"I do not believe political gains made by [false intellectual pretenses] are sustainable. Republicans may have accomplished electoral victory this year but there will be a big question whether or not they accomplish legislative victory; the former is worth nothing without the latter. When you gain political momentum on false pretenses...for example, by lying about Obama and demonizing his intentions, you aren't winning an argument in the minds of the American people, you're just scaring them.

...Conservatives should be less short-sighted. The foundation of a strong conservative movement won't come from cheap sound bytes put forth by idiot news casters on Fox. They'll come from real thinkers who don't need to beat their political adversaries with lies - they can beat them with better ideas and stronger arguments. That was the movement that Buckley and Goldwater supposedly started and it lasted a generation. The movement of intellectual hacks like Palin and Gingrich will last two years. If that."

The conservative resurgence in 2010 was based on a large degree on generating emotional reactions by describing a simplistic view of complicated issues. Simplistic views, by definition, are extreme in that they do not appreciate nuance. This was successful in electoral terms, for sure (its easy to get people to the polls when you convince them that Obama is a radical socialist who is remaking America). It has been a disaster in legislative terms. Many republicans, who were elected as purists, have had no ability to appreciate the complexity of the serious issues this nation has faced. This has made it impossible for them to organize a coherent agenda and come up with bills that are sane enough that they can all agree on, much less get any Democratic support.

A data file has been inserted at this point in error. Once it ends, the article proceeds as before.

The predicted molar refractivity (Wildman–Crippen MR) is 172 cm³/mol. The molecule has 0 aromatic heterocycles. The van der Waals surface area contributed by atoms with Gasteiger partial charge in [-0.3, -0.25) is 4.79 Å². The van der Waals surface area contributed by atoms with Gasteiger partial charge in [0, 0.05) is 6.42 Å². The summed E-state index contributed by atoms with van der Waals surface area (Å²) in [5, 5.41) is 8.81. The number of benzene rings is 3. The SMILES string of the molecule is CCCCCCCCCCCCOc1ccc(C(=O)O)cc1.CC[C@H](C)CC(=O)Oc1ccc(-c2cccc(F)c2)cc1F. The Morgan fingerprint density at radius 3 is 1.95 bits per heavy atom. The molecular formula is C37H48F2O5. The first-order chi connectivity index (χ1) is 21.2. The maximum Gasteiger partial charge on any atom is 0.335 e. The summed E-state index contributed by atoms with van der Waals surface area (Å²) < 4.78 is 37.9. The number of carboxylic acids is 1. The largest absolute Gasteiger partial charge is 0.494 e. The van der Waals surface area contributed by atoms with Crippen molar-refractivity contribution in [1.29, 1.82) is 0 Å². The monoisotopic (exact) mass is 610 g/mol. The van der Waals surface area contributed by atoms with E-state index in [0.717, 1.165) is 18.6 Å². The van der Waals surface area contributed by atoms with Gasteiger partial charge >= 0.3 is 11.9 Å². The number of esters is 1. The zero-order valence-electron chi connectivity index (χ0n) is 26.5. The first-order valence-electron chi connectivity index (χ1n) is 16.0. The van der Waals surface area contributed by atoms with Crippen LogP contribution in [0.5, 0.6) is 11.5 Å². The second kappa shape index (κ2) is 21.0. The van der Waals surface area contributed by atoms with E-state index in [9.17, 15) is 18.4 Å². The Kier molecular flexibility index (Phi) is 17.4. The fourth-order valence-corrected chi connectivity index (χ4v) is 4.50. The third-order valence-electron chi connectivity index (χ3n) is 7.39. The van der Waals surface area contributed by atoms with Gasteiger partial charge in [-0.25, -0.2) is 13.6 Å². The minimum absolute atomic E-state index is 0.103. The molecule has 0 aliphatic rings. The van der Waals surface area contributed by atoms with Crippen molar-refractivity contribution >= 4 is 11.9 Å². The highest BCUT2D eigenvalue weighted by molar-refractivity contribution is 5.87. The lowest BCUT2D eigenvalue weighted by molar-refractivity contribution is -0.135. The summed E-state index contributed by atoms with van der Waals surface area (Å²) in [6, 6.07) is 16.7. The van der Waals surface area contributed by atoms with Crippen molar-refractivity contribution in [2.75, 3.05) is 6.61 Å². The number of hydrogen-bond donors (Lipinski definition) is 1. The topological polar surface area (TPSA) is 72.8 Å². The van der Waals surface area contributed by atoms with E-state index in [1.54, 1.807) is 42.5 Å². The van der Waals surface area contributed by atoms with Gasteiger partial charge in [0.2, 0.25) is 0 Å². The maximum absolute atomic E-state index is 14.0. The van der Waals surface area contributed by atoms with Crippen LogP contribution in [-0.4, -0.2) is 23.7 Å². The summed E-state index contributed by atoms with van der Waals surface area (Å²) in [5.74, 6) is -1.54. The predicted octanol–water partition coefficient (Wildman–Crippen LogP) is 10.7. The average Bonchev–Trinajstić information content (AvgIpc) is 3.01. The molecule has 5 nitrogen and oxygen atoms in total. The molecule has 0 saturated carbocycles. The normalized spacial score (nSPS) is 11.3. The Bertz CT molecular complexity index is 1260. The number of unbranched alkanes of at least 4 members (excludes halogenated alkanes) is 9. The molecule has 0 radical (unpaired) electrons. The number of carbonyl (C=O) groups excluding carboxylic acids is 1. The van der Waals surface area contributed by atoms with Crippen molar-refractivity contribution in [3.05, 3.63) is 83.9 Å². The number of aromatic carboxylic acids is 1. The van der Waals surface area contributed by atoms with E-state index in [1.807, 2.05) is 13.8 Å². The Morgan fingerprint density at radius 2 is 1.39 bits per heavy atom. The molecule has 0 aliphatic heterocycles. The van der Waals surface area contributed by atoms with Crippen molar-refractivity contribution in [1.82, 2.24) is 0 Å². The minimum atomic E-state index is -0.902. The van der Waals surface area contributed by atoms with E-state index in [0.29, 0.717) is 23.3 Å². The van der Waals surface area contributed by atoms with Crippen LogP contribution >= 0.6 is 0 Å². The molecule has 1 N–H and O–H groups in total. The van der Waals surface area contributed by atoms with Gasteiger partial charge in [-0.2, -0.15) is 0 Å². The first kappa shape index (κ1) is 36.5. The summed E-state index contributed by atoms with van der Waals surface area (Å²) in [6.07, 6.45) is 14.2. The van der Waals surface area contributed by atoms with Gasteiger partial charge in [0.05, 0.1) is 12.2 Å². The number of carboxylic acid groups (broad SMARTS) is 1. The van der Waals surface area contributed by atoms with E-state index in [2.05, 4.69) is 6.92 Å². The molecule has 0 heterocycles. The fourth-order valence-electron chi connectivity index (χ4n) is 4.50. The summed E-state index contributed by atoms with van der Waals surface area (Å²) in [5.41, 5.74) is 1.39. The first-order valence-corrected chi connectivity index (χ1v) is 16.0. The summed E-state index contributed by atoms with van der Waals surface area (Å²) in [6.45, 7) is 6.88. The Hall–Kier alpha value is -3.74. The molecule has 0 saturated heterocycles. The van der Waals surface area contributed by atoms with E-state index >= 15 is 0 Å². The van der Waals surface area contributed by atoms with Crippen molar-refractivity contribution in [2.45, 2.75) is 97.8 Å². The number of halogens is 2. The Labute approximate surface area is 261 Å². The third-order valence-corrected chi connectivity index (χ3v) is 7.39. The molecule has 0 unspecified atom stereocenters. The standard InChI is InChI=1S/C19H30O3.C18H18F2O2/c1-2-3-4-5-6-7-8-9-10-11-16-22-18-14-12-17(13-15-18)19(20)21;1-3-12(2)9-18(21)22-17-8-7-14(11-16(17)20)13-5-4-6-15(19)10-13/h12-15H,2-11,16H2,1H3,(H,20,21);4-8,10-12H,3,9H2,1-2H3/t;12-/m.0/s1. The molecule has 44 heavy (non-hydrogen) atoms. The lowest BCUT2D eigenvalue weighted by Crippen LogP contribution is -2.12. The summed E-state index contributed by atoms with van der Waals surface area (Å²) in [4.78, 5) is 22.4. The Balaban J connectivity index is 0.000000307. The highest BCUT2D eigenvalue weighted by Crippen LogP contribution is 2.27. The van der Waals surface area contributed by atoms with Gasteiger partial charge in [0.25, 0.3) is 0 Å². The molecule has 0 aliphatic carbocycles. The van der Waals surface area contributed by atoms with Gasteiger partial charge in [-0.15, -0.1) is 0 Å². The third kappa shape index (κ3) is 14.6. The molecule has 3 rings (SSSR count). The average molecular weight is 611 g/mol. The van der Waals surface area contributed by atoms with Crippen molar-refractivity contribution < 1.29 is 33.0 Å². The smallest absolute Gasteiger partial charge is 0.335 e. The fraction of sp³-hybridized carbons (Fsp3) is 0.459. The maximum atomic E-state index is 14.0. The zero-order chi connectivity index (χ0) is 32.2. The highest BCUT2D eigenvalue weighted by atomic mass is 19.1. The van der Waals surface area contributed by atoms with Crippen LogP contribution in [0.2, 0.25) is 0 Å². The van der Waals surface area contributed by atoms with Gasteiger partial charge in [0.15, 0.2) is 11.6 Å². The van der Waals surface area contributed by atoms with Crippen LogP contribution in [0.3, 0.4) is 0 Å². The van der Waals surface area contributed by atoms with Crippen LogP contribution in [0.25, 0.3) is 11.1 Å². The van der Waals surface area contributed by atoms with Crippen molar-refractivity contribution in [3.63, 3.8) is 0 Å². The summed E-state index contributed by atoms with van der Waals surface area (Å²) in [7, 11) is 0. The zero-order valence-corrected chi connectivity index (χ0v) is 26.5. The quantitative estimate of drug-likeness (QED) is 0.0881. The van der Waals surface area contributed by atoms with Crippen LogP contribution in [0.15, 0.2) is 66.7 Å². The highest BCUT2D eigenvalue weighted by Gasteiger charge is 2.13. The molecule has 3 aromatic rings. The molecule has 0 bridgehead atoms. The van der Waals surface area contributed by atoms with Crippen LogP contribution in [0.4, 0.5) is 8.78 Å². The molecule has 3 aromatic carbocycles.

The Republican Party has not achieved one significant legislative victory since taking the House. They have not secured not a single compromise that advances their agenda; they have not cut spending a single iota. They have squandered their electoral mandate on useless fights over reproductive rights and settling political scores. To appeal to such a party that has become so detached from reality, their candidates for president are either insane or have had to become so extreme that they may be unelectable in a general (the rest didn't even bother running). Less and less we are hearing talk of the GOP taking the Senate and the White House, and more we are hearing about whether or not they will even hold onto the house.

America has serious issues facing it. This country cannot move forward without two functioning political parties. Until the GOP has members who understand the complex issues we face and are capable of compromise, the political system will remain gridlocked and real conservative change will remain elusive. I have argued before: in the absence of real reform, big government wins by default. The road to a single payer health care system - actual government run health care, will be paved with a lack of compromise.

Monday, March 05, 2012

Fantastic thread on predictions

On Marginal Revolution.

One of my favorite lines, for some reason: